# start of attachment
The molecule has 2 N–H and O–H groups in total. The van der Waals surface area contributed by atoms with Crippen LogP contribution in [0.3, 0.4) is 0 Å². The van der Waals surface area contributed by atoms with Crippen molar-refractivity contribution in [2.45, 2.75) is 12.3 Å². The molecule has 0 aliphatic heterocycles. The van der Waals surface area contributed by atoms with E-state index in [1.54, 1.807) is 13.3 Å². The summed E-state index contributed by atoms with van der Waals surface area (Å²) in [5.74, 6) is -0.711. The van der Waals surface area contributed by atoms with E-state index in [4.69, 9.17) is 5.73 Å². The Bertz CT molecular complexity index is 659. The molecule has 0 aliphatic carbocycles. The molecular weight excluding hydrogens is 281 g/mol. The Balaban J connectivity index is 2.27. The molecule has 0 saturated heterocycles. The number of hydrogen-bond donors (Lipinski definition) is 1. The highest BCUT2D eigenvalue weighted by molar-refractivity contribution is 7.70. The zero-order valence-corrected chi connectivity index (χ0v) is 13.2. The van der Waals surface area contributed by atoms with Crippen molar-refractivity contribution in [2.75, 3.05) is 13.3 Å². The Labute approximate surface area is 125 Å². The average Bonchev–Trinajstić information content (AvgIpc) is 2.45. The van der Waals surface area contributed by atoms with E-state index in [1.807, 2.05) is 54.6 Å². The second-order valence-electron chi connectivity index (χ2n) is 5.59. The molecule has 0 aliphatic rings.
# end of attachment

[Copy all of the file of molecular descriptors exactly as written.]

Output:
The molecule has 2 N–H and O–H groups in total. The van der Waals surface area contributed by atoms with Crippen LogP contribution in [0.3, 0.4) is 0 Å². The van der Waals surface area contributed by atoms with Crippen molar-refractivity contribution in [2.45, 2.75) is 12.3 Å². The molecule has 0 aliphatic heterocycles. The van der Waals surface area contributed by atoms with E-state index in [1.54, 1.807) is 13.3 Å². The summed E-state index contributed by atoms with van der Waals surface area (Å²) in [5.74, 6) is -0.711. The van der Waals surface area contributed by atoms with E-state index in [4.69, 9.17) is 5.73 Å². The Bertz CT molecular complexity index is 659. The molecule has 0 aliphatic carbocycles. The molecular weight excluding hydrogens is 281 g/mol. The Balaban J connectivity index is 2.27. The molecule has 0 saturated heterocycles. The number of hydrogen-bond donors (Lipinski definition) is 1. The highest BCUT2D eigenvalue weighted by molar-refractivity contribution is 7.70. The zero-order valence-corrected chi connectivity index (χ0v) is 13.2. The van der Waals surface area contributed by atoms with Crippen molar-refractivity contribution in [2.75, 3.05) is 13.3 Å². The Labute approximate surface area is 125 Å². The average Bonchev–Trinajstić information content (AvgIpc) is 2.45. The van der Waals surface area contributed by atoms with E-state index in [1.807, 2.05) is 54.6 Å². The second-order valence-electron chi connectivity index (χ2n) is 5.59. The molecule has 0 aliphatic rings.